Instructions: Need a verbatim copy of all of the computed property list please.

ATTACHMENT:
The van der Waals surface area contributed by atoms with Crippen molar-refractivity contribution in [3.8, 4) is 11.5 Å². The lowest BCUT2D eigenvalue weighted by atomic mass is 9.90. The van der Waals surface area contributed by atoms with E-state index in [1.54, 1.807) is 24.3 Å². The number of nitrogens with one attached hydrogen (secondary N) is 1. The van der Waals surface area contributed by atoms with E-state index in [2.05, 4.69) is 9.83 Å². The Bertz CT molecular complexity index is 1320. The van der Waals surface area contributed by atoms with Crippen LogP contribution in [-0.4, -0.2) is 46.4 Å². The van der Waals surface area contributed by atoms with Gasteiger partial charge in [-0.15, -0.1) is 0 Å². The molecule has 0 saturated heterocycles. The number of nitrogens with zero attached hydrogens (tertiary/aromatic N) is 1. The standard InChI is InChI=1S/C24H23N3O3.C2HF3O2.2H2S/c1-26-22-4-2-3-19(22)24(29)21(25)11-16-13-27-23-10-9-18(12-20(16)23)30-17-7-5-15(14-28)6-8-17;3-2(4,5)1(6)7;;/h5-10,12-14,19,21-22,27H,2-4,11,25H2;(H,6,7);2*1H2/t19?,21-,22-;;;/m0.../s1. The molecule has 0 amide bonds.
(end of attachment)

The van der Waals surface area contributed by atoms with Crippen molar-refractivity contribution in [3.8, 4) is 11.5 Å². The lowest BCUT2D eigenvalue weighted by atomic mass is 9.90. The van der Waals surface area contributed by atoms with E-state index in [1.54, 1.807) is 24.3 Å². The number of nitrogens with one attached hydrogen (secondary N) is 1. The van der Waals surface area contributed by atoms with E-state index in [2.05, 4.69) is 9.83 Å². The Bertz CT molecular complexity index is 1320. The van der Waals surface area contributed by atoms with Crippen LogP contribution in [-0.4, -0.2) is 46.4 Å². The van der Waals surface area contributed by atoms with Gasteiger partial charge in [-0.15, -0.1) is 0 Å². The molecule has 0 saturated heterocycles. The number of nitrogens with zero attached hydrogens (tertiary/aromatic N) is 1. The standard InChI is InChI=1S/C24H23N3O3.C2HF3O2.2H2S/c1-26-22-4-2-3-19(22)24(29)21(25)11-16-13-27-23-10-9-18(12-20(16)23)30-17-7-5-15(14-28)6-8-17;3-2(4,5)1(6)7;;/h5-10,12-14,19,21-22,27H,2-4,11,25H2;(H,6,7);2*1H2/t19?,21-,22-;;;/m0.../s1. The molecule has 0 amide bonds.